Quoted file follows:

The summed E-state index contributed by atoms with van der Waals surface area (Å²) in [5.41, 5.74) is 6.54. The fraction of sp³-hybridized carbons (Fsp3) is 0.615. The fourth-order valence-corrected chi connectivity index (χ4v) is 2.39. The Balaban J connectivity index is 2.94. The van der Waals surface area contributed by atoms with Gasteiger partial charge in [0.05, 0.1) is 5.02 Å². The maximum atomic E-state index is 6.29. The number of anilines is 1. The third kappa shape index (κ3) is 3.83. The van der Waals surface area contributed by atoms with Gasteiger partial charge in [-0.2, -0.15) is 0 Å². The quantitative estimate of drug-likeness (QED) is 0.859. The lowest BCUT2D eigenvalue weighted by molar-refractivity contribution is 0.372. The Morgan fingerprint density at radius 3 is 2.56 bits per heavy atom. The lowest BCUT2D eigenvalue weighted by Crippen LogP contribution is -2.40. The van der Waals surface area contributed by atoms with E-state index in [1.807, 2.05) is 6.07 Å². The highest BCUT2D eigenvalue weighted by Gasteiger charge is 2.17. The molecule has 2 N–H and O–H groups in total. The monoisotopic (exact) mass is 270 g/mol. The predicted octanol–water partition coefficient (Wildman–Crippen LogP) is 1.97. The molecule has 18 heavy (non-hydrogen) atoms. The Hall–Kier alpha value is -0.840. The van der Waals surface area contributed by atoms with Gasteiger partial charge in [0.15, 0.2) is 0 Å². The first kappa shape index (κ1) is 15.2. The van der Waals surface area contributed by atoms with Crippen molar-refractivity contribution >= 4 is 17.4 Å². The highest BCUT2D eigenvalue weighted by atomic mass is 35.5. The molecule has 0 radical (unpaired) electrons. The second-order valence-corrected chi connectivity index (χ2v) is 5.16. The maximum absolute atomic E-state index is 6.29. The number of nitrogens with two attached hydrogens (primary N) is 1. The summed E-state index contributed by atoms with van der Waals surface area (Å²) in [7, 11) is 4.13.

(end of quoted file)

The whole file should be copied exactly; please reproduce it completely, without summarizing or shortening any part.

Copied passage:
The summed E-state index contributed by atoms with van der Waals surface area (Å²) in [5.41, 5.74) is 6.54. The fraction of sp³-hybridized carbons (Fsp3) is 0.615. The fourth-order valence-corrected chi connectivity index (χ4v) is 2.39. The Balaban J connectivity index is 2.94. The van der Waals surface area contributed by atoms with Gasteiger partial charge in [0.05, 0.1) is 5.02 Å². The maximum atomic E-state index is 6.29. The number of anilines is 1. The third kappa shape index (κ3) is 3.83. The van der Waals surface area contributed by atoms with Gasteiger partial charge in [-0.2, -0.15) is 0 Å². The quantitative estimate of drug-likeness (QED) is 0.859. The lowest BCUT2D eigenvalue weighted by molar-refractivity contribution is 0.372. The Morgan fingerprint density at radius 3 is 2.56 bits per heavy atom. The lowest BCUT2D eigenvalue weighted by Crippen LogP contribution is -2.40. The van der Waals surface area contributed by atoms with E-state index in [1.807, 2.05) is 6.07 Å². The highest BCUT2D eigenvalue weighted by Gasteiger charge is 2.17. The molecule has 2 N–H and O–H groups in total. The monoisotopic (exact) mass is 270 g/mol. The predicted octanol–water partition coefficient (Wildman–Crippen LogP) is 1.97. The molecule has 18 heavy (non-hydrogen) atoms. The Hall–Kier alpha value is -0.840. The van der Waals surface area contributed by atoms with Gasteiger partial charge in [0.15, 0.2) is 0 Å². The first kappa shape index (κ1) is 15.2. The van der Waals surface area contributed by atoms with Crippen molar-refractivity contribution >= 4 is 17.4 Å². The highest BCUT2D eigenvalue weighted by atomic mass is 35.5. The molecule has 0 radical (unpaired) electrons. The second-order valence-corrected chi connectivity index (χ2v) is 5.16. The maximum absolute atomic E-state index is 6.29. The number of nitrogens with two attached hydrogens (primary N) is 1. The summed E-state index contributed by atoms with van der Waals surface area (Å²) in [7, 11) is 4.13.